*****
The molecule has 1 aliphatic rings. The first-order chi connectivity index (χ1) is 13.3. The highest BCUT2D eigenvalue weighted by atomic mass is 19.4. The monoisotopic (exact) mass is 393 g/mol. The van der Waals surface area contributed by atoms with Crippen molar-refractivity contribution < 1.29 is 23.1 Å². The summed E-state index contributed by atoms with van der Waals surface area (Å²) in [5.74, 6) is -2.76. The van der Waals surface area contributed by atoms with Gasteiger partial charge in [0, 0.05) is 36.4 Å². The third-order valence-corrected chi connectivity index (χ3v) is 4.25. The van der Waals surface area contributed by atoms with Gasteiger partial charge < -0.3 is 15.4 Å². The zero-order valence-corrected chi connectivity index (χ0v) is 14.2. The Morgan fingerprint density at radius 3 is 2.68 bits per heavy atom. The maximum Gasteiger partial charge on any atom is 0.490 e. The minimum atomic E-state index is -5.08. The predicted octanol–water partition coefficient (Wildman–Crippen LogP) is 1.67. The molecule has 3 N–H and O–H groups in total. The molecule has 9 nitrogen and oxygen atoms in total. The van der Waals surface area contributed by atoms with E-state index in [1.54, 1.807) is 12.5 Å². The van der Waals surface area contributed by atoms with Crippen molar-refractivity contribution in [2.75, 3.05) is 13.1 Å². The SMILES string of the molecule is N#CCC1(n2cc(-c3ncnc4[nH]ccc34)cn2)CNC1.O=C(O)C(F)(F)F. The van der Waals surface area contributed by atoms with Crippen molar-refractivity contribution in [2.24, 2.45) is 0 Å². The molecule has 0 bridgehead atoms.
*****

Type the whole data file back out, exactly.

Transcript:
The molecule has 1 aliphatic rings. The first-order chi connectivity index (χ1) is 13.3. The highest BCUT2D eigenvalue weighted by atomic mass is 19.4. The monoisotopic (exact) mass is 393 g/mol. The van der Waals surface area contributed by atoms with Crippen molar-refractivity contribution < 1.29 is 23.1 Å². The summed E-state index contributed by atoms with van der Waals surface area (Å²) in [5.74, 6) is -2.76. The van der Waals surface area contributed by atoms with Gasteiger partial charge in [0, 0.05) is 36.4 Å². The third-order valence-corrected chi connectivity index (χ3v) is 4.25. The van der Waals surface area contributed by atoms with Gasteiger partial charge < -0.3 is 15.4 Å². The zero-order valence-corrected chi connectivity index (χ0v) is 14.2. The Morgan fingerprint density at radius 3 is 2.68 bits per heavy atom. The maximum Gasteiger partial charge on any atom is 0.490 e. The minimum atomic E-state index is -5.08. The predicted octanol–water partition coefficient (Wildman–Crippen LogP) is 1.67. The molecule has 3 N–H and O–H groups in total. The molecule has 9 nitrogen and oxygen atoms in total. The van der Waals surface area contributed by atoms with E-state index in [1.54, 1.807) is 12.5 Å². The van der Waals surface area contributed by atoms with Crippen molar-refractivity contribution in [2.75, 3.05) is 13.1 Å². The SMILES string of the molecule is N#CCC1(n2cc(-c3ncnc4[nH]ccc34)cn2)CNC1.O=C(O)C(F)(F)F. The van der Waals surface area contributed by atoms with Crippen molar-refractivity contribution in [2.24, 2.45) is 0 Å². The molecule has 0 bridgehead atoms.